Tuesday, March 30, 2010

Teaching Trololo

Like so many of my students, I am a sucker for viral YouTube videos. One that has been making the rounds recently is of a Soviet-era guy lip syncing a cheesy song with no lyrics.

YouTube is not blocked in our school, so I must have heard this 30 times last week. Most viral stuff is fun fluff. Good for a laugh and it is on to the next thing. This one seemed a little different, though. This wasn't created to give teenagers something to laugh about and imitate (albeit screamingly funny to see our biggest linebacker "trololo" out the door). To add fuel to the viral fire, Mashable had just posted that Russian Singer’s “Trololo” Meme Gets an iPhone App! One student said "Dude - this is my new ring tone!"

A student asked "Who the heck is this guy?" An excellent question that prompted an exhilarating teachable moment. The hunt was on for the back story. A group of students jumped online and together and we were off on a tour of history.

The Week in Viral Video is a great portal for new videos getting a surge in hits, and gives a little background. It is a really valuable tool for keeping current with the next potential viral video and gain perspective on one that is currently popular. (A friend in my social network told me about this one. Thanks, Lisa!)

The performer, Edward Anatolevich Hill, is a highly honored Soviet-era performer, and the song I am so happy to finally be back home (like a "worm in your ear" as one YouTube comment said) was easily recognizable during  that time.  The musical style is vokaliz, in which the singer uses no words, only sound.  It is analagous to scat in vocal jazz, in which nonsense syllables are used instead of words, with the goal of turning the human voice into a pure instrument. Placed in context this is more than a viral video. It had meaning to the Soviet audiences of the time. Another version performed by the Azerbaidzhani singer Muslim Magomaev in a film from the early 1960s, The Blue Spark, and which Soviet audiences would have been very familiar with, is embedded below:

The really compelling part is the performer's name. Edward Hill. How did this English name show up with honors, medals, and tra-la-las in the Soviet Union?  The source article (Justin Erik Halldor Smith) has one intriguing sentence: "As for the peculiar name, I could find no information, but imagine that he is descended from the English elite that had established itself in western Russian cities by the 17th century."

The English Civil War (1641-1651) was a seismic shift for post-Elizabethan England. This was the era of the dashing yet doomed cavalier, and the short version is that a sizeable contingent of elites fled England and resettled in Russia. What happened to the English who took flight after the execution of Charles I? Could this be how Edward Hill came to be a star of the Soviet era? How ironic that they fled to a land that would soon be collectivized.

Digging around a little further and there was a revealing interview from August, 2009, where Edward Hill is referred to as Edward Gil. Of course, none of us could read Russian, but with help from Google Translate we got a pretty good version in English. Hill/Gil believes "Gil - the Spanish name. There's even a play "Don Gil - green pants." My ancestors came from Smolensk, the grandfather of the Berezina. Near Brest station is Tevli, there's plenty Hiley live.  Perhaps a Spaniard who was wounded during the retreat of Napoleon's troops remained on the Berezina.  The name of the Gil I have met in Latin America, Portugal, Europe, Sweden and Russia - everywhere.  And I traveled a lot."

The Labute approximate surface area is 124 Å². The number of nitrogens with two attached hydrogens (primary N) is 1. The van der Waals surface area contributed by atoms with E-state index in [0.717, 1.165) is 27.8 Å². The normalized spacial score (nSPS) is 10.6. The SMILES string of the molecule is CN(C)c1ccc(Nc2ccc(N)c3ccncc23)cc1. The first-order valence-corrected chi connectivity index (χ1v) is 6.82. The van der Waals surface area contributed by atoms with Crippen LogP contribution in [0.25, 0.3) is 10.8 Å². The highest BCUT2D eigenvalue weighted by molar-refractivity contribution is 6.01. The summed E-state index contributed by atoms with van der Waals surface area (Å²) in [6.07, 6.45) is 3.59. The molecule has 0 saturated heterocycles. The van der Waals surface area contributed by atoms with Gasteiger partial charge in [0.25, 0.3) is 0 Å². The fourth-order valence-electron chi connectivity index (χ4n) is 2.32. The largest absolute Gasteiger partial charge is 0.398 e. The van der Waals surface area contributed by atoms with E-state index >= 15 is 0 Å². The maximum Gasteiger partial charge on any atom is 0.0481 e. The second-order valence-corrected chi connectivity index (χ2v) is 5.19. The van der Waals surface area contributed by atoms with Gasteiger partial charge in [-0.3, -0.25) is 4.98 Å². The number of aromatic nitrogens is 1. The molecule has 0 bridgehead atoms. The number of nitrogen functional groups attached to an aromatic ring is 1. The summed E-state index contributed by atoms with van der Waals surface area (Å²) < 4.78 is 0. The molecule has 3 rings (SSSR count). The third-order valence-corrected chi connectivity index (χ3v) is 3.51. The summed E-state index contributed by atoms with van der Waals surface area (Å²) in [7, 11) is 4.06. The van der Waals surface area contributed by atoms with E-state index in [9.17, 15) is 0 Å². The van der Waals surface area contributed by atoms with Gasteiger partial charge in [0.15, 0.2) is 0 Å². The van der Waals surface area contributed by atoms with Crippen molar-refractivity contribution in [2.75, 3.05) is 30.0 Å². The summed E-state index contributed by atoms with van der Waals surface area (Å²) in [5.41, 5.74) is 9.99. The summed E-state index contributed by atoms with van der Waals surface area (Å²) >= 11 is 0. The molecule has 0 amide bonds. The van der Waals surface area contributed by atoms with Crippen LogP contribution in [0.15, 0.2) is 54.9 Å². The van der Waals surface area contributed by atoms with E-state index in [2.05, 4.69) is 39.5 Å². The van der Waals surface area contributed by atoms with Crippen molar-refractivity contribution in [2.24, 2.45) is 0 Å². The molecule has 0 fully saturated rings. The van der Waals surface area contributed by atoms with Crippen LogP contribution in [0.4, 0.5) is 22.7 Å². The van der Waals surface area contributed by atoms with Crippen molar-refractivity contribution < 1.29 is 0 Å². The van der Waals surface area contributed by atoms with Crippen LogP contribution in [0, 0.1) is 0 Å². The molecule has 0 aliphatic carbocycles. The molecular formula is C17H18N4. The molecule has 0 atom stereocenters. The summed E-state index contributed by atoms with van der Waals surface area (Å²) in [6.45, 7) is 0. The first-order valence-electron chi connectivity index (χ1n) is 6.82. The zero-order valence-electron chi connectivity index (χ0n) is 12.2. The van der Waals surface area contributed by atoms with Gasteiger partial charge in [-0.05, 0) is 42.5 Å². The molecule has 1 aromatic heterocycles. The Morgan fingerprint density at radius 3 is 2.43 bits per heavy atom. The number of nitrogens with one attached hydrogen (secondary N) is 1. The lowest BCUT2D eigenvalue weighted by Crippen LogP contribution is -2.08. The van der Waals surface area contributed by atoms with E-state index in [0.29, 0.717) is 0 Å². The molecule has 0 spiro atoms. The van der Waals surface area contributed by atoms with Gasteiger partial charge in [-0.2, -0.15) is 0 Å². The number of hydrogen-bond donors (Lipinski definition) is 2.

A doomed cavalier fleeing post-Elizabethan England? A Spaniard left behind after Napoleon's retreat? All we know for sure is that Edward is an honored artist and more than a cheesy viral video.

What a rich, rewarding, fascinating experience it was, poking around history in this way. Facebook, YouTube, Wikipedia, Google, JSTOR (yes, an academic source mixed in with social media) were guides. And yet how many of these are filtered by schools? YouTube is arguably the greatest archive of digital media the world has ever known. The best, the worst, the trivial, pornographic, mundane, historic, moronic, genius - a vast digital, searchable collection of global human achievement. And it is free.

The students and faculty in my high school are blessed with minimal Internet filtering. YouTube is not blocked. In our learning commons I have the luxury of being able to use these platforms to teach students research skills using a symphonic approach that includes social media. Our teachers use YouTube as an extension of the textbook for historic speeches, science and math content, foreign language classes, and even aggregating uploaded student video projects. (Many teachers use SafeShare to crop YouTube videos to remove ads and distracting sidebar images.)

I learned a lot, thanks to Edward Hill, and so did our students. Aside from the history of the English Revolution of 1640, Marxist interpretations of this era and a smattering of the Napoleonic War, we learned the value of looking behind the viral video, musical vocabulary from a different time, building context, and the true wealth of social media.